Use this URL to cite or link to this record in EThOS: https://ethos.bl.uk/OrderDetails.do?uin=uk.bl.ethos.776188
Title: Approaches to treatment of major peptic ulcer haemorrhage
Author: Kubba, Adam K.
Awarding Body: University of Glasgow
Current Institution: University of Glasgow
Date of Award: 1996
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Abstract:
In 200 BC Hippocrates wrote that "those diseases which medicines cannot cure, the knife cures, those which the knife cannot cure, cautery cures and those which cautery cannot cure are reckoned to be wholly incurable". This dictum applies well to the management of peptic ulcer haemorrhage. In my period of research at the Western General, I aimed to address some aspects of these three corners of management. I-Cautery: Endoscopic injection therapy with dilute adrenaline stops bleeding and prevent rebleeding from peptic ulcers. No treatment is perfect, 15-25% of patients rebleed and require urgent surgery. My work has examined clinical and experimental approaches of improving endoscopic injection treatment. i) Major peptic ulcer haemorrhage is the consequence of arterial erosion and the focus of therapy is to cause thrombosis of the arterial defect, Whilst adrenaline probably stops bleeding by causing vasoconstriction , a more permanent approach is to inject thrombin into the bleeding ulcer. Therefore, 140 patients with significant peptic ulcer haemorrhage were randomised to endoscopic injection with adrenaline (70 patients, group 1) or to adrenaline plus human thrombin (70 patients, group 2). Fourteen (20%) group 1 patients and three (4.5%) group 2 patients rebled (p < 0.005). The 30 day mortality was 10% in group 1 patients and nil in group 2 patients (p < 0.013). Combination of adrenaline plus human thrombin injection appears safe and may represent best treatment for bleeding peptic ulcers. ii) The mechanisms by which endoscopic therapy stops bleeding are unclear , and to explore this, experiments were performed in a validated animal model in which bleeding mucosal ulcers were treated by a range of injection materials. Active ulcer haemorrhage was arrested by an adrenaline/thrombin combination whilst other agents including sclerosants , hypertonic solution and alcohol were only moderately effective. Arterial thrombosis was not effected by any regime, although the thrombin/adrenaline combination caused local submucosal thrombosis of small vessels which probably act as a haemostatic plug. iii) Whilst the immediate outcome of patients treated endoscopically for ulcer bleeding is well documented, late prognosis is unclear. 121 patients treated endoscopically for severe peptic ulcer haemorrhage were followed for a median period of 36 months, and outcome was compared with that of age and sex matched controls. Kaplan-Mieir plots showed reduced survival in ulcer patients (p < 0.01). 30 patients (26%) died during the follow up period, deaths were largely restricted to patients who had co-morbid diseases. n-Medicines Acid reducing agents are extensively used in patients with ulcer haemorrhage but there is no evidence that they have any effect on morbidity or mortality . This leaves those who fail endoscopic therapy and are not fit for surgery at a great risk of death. Octreotide has been used to stop variceal bleeding largely by reducing splanchnic blood flow and it was reasoned that this action may be of value in reducing arterial blood loss from peptic ulcer haemorrhage. Gastroduodenal mucosal blood flow was measured in experimental animals using a Laser Doppler Flowmeter. Intravenous octreotide infusion markedly reduced gastro-duodenal mucosal blood flow in a dose dependent manner, without causing any systemic haemodynamic disturbance. These findings suggest that this agent may be helpful in the management of bleeding from gastroduodenal ulcer disease and gastritis and trials of octreotide in peptic ulcer haemorrhage are in progress.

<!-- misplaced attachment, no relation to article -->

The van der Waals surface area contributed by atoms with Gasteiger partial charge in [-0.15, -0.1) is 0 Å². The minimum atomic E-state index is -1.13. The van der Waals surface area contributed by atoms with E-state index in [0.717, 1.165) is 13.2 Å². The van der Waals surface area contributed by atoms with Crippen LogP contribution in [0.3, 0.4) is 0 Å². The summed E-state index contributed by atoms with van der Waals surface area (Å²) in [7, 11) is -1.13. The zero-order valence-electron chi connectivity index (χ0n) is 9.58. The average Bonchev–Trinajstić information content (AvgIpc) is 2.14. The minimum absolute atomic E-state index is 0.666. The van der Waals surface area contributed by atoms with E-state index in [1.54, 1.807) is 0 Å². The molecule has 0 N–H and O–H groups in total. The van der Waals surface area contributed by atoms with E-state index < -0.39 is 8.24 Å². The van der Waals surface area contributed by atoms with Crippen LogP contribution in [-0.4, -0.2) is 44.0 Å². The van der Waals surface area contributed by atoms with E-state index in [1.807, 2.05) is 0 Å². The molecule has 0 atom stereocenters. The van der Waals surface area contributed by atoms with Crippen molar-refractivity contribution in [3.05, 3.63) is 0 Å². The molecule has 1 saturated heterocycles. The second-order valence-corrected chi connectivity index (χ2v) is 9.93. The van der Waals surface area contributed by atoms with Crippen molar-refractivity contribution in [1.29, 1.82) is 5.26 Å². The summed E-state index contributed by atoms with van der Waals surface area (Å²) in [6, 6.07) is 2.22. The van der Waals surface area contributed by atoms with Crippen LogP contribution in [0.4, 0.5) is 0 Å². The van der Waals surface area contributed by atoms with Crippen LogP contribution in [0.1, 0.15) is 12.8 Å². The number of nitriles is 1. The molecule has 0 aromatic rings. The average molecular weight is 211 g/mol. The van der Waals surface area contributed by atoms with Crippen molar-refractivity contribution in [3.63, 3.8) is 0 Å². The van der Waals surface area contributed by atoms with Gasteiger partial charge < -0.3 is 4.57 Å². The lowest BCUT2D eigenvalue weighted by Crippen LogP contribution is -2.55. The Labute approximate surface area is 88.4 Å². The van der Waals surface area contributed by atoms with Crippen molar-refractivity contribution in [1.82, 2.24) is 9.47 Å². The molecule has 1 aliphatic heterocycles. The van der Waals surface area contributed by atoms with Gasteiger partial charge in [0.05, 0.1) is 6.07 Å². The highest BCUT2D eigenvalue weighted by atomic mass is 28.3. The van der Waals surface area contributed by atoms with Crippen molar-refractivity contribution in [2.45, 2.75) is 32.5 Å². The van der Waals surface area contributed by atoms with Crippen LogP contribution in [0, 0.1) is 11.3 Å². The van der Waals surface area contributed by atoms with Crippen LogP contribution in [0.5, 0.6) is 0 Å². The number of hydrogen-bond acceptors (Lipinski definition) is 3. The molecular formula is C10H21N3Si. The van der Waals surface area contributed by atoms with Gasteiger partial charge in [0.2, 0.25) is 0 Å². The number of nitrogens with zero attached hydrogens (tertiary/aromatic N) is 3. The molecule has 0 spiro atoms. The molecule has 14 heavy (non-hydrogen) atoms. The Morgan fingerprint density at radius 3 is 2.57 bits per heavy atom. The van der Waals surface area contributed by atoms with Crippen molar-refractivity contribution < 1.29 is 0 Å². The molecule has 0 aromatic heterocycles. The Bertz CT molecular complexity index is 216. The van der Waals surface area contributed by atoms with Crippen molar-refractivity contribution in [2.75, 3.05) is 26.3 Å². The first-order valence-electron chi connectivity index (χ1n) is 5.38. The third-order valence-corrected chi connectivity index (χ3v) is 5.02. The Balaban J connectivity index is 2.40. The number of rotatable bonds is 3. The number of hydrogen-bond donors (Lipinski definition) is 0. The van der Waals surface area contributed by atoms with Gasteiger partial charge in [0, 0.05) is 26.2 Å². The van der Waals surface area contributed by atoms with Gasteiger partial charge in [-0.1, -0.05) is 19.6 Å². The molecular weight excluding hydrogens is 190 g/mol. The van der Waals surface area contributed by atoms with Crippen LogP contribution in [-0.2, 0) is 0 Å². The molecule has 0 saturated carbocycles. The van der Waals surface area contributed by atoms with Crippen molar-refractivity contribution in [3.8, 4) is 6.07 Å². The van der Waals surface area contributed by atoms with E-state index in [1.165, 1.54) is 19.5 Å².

Supervisor: Not available Sponsor: Not available
Qualification Name: Thesis (M.D.) Qualification Level: Doctoral
EThOS ID: uk.bl.ethos.776188  DOI:
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